UPST. Auto loan personal experience

I’m going to purchase a used $45k car and decided to try UPST auto loan services.
While the process itself was pretty easy and straightforward the actual loan offer was just bad.
They proposed a whooping 18%+ 3Y auto loan. I guess their ML/AI is just missing something major. I have a clear financials and financed multiple cars before. My FICO 8 is around 780. I had never missed a payment.
For reference, currently I have a promotional 1.99% 3Y auto loan. In a past I never had an auto loan APR above 6% even for 5Y loans.
I do understand that direct auto loans is probably not their significant businesses but it’s still a disappointment.


We keep coming back to this as a group. Upstart is not in the business of lowering the cost of loans to everyone. They’re in the business of finding a set of people that theoretically will pay back their loans, despite being in a group that the regular processes exclude or charge very high rates. And then they offer those people loans at better rates than the other avenues available to them.


I am not sure that trying to explain away any and all criticism is ever a useful approach.

Why would Upstart self-limit its TAM to a sub-set of borrowers?

If UPST can charge less qualified borrowers lower rates, why would it issue such an offer to a more qualified borrower? It is not a redistributive social service.

Chances are there is a simple tech explanation related to the novelty of the product.

Where borrowers who qualify for the best rates anyway can benefit from UPST is in cutting the paperwork/hassle involved in dealing with credit unions. I would pay a fee to UPST just to cut on time and hassle and ensure that my information is safe and that the CU is not emailing me PDFs with my SSN on them.


Why would Upstart self-limit its TAM to a sub-set of borrowers?

If UPST can charge less qualified borrowers lower rates, why would it issue such an offer to a more qualified borrower? It is not a redistributive social service.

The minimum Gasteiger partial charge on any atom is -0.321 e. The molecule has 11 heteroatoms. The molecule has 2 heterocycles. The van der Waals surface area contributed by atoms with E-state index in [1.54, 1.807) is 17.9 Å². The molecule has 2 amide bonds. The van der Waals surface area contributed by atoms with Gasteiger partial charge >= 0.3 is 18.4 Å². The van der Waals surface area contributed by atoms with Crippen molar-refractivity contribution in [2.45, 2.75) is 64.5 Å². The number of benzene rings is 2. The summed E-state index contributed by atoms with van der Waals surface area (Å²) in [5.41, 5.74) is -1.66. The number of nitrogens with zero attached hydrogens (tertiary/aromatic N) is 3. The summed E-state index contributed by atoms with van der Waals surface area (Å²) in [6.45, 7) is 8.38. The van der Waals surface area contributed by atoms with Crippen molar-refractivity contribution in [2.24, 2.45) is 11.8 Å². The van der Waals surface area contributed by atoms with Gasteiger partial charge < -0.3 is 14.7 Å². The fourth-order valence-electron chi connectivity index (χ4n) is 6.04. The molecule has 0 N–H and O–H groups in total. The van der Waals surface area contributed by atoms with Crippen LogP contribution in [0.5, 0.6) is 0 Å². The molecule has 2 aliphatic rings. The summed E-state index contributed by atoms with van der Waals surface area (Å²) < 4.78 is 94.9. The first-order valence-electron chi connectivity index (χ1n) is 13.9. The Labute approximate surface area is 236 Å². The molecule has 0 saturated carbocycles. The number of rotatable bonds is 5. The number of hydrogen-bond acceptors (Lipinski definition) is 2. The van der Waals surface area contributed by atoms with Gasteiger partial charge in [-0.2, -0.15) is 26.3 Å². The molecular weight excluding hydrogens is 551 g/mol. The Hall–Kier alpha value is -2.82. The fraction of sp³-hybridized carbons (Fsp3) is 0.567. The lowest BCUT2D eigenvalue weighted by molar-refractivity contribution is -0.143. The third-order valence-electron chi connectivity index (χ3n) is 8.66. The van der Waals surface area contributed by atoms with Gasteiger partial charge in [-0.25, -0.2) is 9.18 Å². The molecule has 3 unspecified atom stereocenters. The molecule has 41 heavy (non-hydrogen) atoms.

I don’t know why the rate is that high (18%), but like the original poster I am surprised by any auto loan offer for anything more than around 2-3%.

Where would be the margin for UPST in this case? It doesn’t take any fancy machine learning to see that someone with a 750+ FICO score is going to be able to pay back the loan.

They’ve also mentioned the “risk” that the loans are paid off early. If I was offered a loan for 10% I would just buy the car with cash. The UPST models may be optimized for those with less access to capital, and someone with a lot of cash on hand may just have a very high risk of early payoff at any rate higher than necessary for a decent margin (say 8%) so they are forced to offer an even higher rate.


I had a similar experience looking into an Upstart personal loan but not as high a rate. I also have a 750+ credit score. The rate I received from Upstart was 8.5%, the rate I received from a company called LightStream (owned by Suntrust bank who merged with BB&T) was 5%.

My realization is that the system is not broken for someone wanting to get a loan with a FICO score above 750. Upstart is trying to extend lending for people that don’t have access. I agree with IRdoc however, that in their current state they appear to be limiting their TAM by not offering competitive loans to all borrowers.